How to Historically Optimize Blog Content

How to Historically Optimize Blog Content

What would you do for the secret to doubling your blog traffic and leads?While you might be willing to pay an arm and a leg, the secret to more traffic and engagement is easier than you think.You’ve probably seen all of the stats about how blogging for business can improve close rates and increase the number of indexed pages, so I won’t bore you with more, but instead, let’s think about this question: How much of your website traffic is coming from articles that are older than six months? Is this content you would be happy about people discovering today?

To drastically improve the number of monthly leads and increase organic search, you’ll need to implement historical optimization into your blogging strategy. By implementing this tactic, HubSpot was able to increase the conversion rates on its posts by an average of 106%.

Not only is historical blog optimization a way to get more out of the content you already have, it’s also a way to get a leg up on such a competitive landscape by keeping your content evergreen and delivering even more value to the people reading it.

This tactic is so effective simply because the content has been indexed for much longer and already has some authority in Google, which in turn will make it easier for your optimized post to gain traction and start moving up the ranks.

Before you start updating random articles, though, you should take a strategic approach to get the biggest impact and identify critical articles to optimize.

How to identify which articles to optimize

When it comes to optimizing your past articles, I always recommend focusing on four core areas:

  1. Low-converting articles
  2. High bounce rate articles
  3. Highly-indexed, low-clicked articles from the Search Engine Results Page (SERP)
  4. Page one ranking opportunity articles

These articles are going to provide you with the biggest opportunities to increase your traffic, improve your user experience, and increase your conversions.

1. Low-converting articles

You spend so much time, effort, and money creating quality blog articles. Ideally, you’re getting a ton of traffic to your site because of it. More times than not, though, I hear from clients how unhappy and dissatisfied they are in the conversion rate from their articles. Traffic is great, but we need people to contact you and get in your sales pipeline.

By focusing on low converting articles, you’ll be able to make small updates that can help drive big results.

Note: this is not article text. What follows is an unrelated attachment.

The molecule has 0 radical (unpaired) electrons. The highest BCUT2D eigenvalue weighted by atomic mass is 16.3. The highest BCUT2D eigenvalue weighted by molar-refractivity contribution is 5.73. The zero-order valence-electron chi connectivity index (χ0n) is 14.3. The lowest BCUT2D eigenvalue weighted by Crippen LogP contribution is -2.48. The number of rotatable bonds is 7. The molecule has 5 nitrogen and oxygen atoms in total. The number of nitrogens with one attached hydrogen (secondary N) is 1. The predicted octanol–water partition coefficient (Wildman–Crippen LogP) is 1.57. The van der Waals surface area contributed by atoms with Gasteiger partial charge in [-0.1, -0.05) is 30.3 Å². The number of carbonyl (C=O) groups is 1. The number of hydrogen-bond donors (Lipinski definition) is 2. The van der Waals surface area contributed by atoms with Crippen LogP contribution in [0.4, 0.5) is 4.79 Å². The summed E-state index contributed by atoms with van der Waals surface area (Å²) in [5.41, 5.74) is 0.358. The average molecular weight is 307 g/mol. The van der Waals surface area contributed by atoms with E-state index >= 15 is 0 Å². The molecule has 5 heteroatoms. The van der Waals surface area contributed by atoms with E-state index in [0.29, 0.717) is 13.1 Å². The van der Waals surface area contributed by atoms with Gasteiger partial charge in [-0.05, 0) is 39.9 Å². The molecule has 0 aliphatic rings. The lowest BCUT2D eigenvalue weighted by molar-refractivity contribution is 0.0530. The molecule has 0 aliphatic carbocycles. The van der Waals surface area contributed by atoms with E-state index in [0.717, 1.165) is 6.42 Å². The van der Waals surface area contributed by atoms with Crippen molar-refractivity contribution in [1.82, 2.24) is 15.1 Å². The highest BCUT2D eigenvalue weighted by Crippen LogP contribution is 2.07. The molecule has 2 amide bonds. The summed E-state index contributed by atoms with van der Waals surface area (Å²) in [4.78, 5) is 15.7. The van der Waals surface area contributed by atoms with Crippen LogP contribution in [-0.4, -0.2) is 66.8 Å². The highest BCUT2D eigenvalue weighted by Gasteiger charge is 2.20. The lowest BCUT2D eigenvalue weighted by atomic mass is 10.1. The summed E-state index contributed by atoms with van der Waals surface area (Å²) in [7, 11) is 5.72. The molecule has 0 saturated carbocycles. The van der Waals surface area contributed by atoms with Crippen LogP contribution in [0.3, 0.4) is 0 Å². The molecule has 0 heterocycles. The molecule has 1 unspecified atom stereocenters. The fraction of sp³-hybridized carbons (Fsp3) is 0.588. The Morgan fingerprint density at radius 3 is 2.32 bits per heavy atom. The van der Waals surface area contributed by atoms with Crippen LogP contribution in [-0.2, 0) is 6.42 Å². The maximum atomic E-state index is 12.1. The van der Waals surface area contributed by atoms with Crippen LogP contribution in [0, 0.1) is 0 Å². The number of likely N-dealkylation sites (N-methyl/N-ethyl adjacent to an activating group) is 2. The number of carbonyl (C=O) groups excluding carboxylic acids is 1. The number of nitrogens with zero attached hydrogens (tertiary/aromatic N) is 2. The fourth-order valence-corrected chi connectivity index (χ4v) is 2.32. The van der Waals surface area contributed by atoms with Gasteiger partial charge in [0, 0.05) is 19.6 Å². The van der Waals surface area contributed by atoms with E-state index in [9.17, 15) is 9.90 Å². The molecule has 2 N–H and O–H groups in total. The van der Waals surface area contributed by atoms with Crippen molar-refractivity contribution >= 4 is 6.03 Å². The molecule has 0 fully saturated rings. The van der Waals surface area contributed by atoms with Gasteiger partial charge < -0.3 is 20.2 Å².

How to identify low converting articles in HubSpot analytics:

  1. Go to your Reports > Analytics Tools > Website Analytics
  2. Update the Data Range to be for at least the past 30 days 
  3. Filter Page types by “Blog Posts”

2. High bounce rate articles

Having a higher bounce rate with your blog articles than your website pages is common because most people are looking to find specific educational information and, once they have read it, they tend to leave your site. But that doesn’t mean you settle for high bounce rates from your articles!

How to identify high bounce rate articles in HubSpot analytics:

  1. Go to your Reports > Analytics Tools > Website Analytics
  2. Update the Data Range to be for at least the past 90 days 
  3. Filter Page types by “Blog Posts”
  4. Click “Export”
  5. Open your exported document and sort by “Raw Views” column in descending order (from greatest to least)
  6. Highlight any rows in the column that are more than 85% in the “Bounce rate” column

3. High-indexed, low-clicked articles

Articles that receive a significant number of impressions in search engines but not a lot of clicks through to your site is a perfect optimization opportunity to dramatically increase your traffic. By making some minimal tweaks to page titles and meta descriptions, you can encourage more searchers to click through to your site.

How to identify high indexed, low clicked articles in Google Search Console:

  1. Go to Performance (or Search Results depending on your GSC version)
  2. Update Date range filter to show at least the last three months
  3. Scroll down and select “Pages” and update the Rows per page to “500”
  4. Select “Export Data” icon
  5. Filter your Page column to only show blog articles
  6. Sort the data by “Impressions” column, descending order (from greatest to least)
  7. Highlight data in the “CTR” column that is less than 5%